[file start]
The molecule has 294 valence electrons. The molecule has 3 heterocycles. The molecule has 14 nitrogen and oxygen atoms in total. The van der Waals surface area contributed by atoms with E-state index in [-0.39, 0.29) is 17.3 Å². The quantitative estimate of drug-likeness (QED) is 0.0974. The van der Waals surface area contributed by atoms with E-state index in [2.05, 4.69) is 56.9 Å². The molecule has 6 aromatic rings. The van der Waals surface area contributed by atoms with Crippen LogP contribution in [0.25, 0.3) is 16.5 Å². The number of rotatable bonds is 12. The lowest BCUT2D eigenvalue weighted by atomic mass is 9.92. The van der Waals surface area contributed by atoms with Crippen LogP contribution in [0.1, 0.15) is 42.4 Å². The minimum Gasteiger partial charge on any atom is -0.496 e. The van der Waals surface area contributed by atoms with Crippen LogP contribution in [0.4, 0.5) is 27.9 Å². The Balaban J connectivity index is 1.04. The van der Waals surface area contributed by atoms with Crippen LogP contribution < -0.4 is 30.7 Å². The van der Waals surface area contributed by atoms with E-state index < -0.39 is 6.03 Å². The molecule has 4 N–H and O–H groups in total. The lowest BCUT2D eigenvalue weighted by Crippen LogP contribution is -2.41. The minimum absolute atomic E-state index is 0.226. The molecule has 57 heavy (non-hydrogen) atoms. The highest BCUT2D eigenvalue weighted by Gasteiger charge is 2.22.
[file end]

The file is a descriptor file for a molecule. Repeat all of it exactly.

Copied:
The molecule has 294 valence electrons. The molecule has 3 heterocycles. The molecule has 14 nitrogen and oxygen atoms in total. The van der Waals surface area contributed by atoms with E-state index in [-0.39, 0.29) is 17.3 Å². The quantitative estimate of drug-likeness (QED) is 0.0974. The van der Waals surface area contributed by atoms with E-state index in [2.05, 4.69) is 56.9 Å². The molecule has 6 aromatic rings. The van der Waals surface area contributed by atoms with Crippen LogP contribution in [0.25, 0.3) is 16.5 Å². The number of rotatable bonds is 12. The lowest BCUT2D eigenvalue weighted by atomic mass is 9.92. The van der Waals surface area contributed by atoms with Crippen LogP contribution in [0.1, 0.15) is 42.4 Å². The minimum Gasteiger partial charge on any atom is -0.496 e. The van der Waals surface area contributed by atoms with Crippen LogP contribution in [0.4, 0.5) is 27.9 Å². The Balaban J connectivity index is 1.04. The van der Waals surface area contributed by atoms with Crippen LogP contribution < -0.4 is 30.7 Å². The van der Waals surface area contributed by atoms with E-state index < -0.39 is 6.03 Å². The molecule has 4 N–H and O–H groups in total. The lowest BCUT2D eigenvalue weighted by Crippen LogP contribution is -2.41. The minimum absolute atomic E-state index is 0.226. The molecule has 57 heavy (non-hydrogen) atoms. The highest BCUT2D eigenvalue weighted by Gasteiger charge is 2.22.